(2) Public bodies. Loans to such borrowers will be evidenced by notes, bonds, warrants, or other contractual obligations as may be authorized by relevant State statutes and by borrower's documents, resolutions, and ordinances.
(i) Utility-type facilities such as water and sewer systems, natural gas distribution systems, electric systems, etc., will be secured by:
(A) The full faith and credit of the borrower when the debt is evidenced by general obligation bonds; and/or
(B) Pledges of taxes or assessments; and/or
(C) Pledges of facility revenue and, when it is the customary financial practice in the State, liens will be taken on the interest of the applicant in all land, easements, rights-of-way, water rights, water purchase contracts, water sales contracts, sewage treatment contracts, and similar property rights, including leasehold interest, used or to be used in connection with the facility whether owned at the time the loan is approved or acquired with loan funds; and/or (Revised 3-1-88, SPECIAL PN.)
(D) In those cases involving water and waste disposal projects where there is a substantial number of other than full-time users and facility costs result in a higher than reasonable rate for such full-time users, the loan will be secured by the full faith and credit of the borrower or by an assignment or pledge of taxes or assessments from public bodies or other organizations having the authority to issue or pledge such taxes or assessments. (Revised 05-19-92, SPECIAL PN.)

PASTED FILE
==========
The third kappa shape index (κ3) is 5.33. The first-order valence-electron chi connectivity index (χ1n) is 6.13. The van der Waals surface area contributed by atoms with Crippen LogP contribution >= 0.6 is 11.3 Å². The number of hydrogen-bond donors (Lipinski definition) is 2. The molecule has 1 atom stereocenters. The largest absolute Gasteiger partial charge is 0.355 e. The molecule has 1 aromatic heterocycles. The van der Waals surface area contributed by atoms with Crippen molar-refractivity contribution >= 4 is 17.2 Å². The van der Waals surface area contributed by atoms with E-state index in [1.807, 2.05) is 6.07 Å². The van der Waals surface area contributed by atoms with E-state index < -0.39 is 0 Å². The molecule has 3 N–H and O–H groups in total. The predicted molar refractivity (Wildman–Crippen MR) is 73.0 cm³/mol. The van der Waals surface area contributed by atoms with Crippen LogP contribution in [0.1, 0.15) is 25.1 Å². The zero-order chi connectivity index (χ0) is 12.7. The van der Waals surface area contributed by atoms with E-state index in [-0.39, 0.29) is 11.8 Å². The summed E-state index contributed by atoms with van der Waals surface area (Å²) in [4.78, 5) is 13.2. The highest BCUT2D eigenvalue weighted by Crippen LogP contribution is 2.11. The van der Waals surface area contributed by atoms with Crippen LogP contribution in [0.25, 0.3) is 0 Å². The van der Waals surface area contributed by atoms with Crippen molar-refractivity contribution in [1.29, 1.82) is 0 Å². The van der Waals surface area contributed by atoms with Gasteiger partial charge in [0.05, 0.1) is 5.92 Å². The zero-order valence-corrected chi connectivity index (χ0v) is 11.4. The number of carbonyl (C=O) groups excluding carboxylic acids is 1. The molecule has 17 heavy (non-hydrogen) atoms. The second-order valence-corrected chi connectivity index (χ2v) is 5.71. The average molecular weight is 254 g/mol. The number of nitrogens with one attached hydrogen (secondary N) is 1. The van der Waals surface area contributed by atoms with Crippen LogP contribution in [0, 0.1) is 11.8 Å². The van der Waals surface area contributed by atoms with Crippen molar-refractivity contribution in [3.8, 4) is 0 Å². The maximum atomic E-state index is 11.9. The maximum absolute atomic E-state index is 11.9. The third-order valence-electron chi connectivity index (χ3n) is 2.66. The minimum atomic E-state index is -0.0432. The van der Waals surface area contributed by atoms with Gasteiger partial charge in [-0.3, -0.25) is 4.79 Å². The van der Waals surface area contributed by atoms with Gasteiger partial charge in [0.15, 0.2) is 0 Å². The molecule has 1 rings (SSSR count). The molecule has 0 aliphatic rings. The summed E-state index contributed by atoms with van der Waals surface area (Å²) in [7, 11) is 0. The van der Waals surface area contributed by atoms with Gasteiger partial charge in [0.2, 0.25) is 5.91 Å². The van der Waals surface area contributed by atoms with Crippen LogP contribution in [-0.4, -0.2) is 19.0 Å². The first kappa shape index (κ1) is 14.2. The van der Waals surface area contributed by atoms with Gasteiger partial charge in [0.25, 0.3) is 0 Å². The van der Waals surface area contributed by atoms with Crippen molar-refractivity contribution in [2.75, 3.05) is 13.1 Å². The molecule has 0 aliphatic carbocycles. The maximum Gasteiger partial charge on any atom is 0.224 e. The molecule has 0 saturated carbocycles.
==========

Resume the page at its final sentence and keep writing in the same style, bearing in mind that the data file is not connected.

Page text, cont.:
(ii) Solid waste projects. The type of security required will be based on State law and what is determined adequate to protect the interest of the United States during the repayment period of the loan. (Revised 03-01-95, PN 241.)
§1942.17 (g) (2) (Con.) RD Instruction 1942-A
(iii) Other essential community facilities other than utility type, such as those for public health and safety, social, and cultural needs and the like will meet the following security requirements:
(A) Such loans will be secured by one or a combination of the following and in the following order of preference:
(1) General obligation bonds.
(3) Bonds which pledge other taxes.
(4) Bonds pledging revenues of the facility being financed when such bonds provide for the mandatory levy and collection of taxes in the event revenues later become insufficient to properly operate and maintain the facility and to retire the loan.
(5) Assignment of assured income which will be available for the life of the loan, from such sources as insurance premium rebates, income from endowments, irrevocable trusts, or commitments from industries, public bodies, or other reliable sources.
(6) Liens on real and chattel property when legally permissible and an assignment of the borrowers income from applicants who have been in existence and are able to present evidence of a financially successful operation of a similar facility for a period of time sufficient to indicate project success. National Office concurrence is required when the applicant has been in existence for less than five years or has not operated on a financially successful basis for five years immediately prior to loan application.
(7) Liens on real and chattel property when legally permissible and an assignment of income from an organization receiving Health and Human Services (HHS) operating grants under the "Memorandum of Understanding Between Health Resources and Services Administration, U. S. Department of Health and Human Services and Rural Development, U. S. Department of Agriculture" (see RD Instruction
2000-T, available in any Rural Development office.)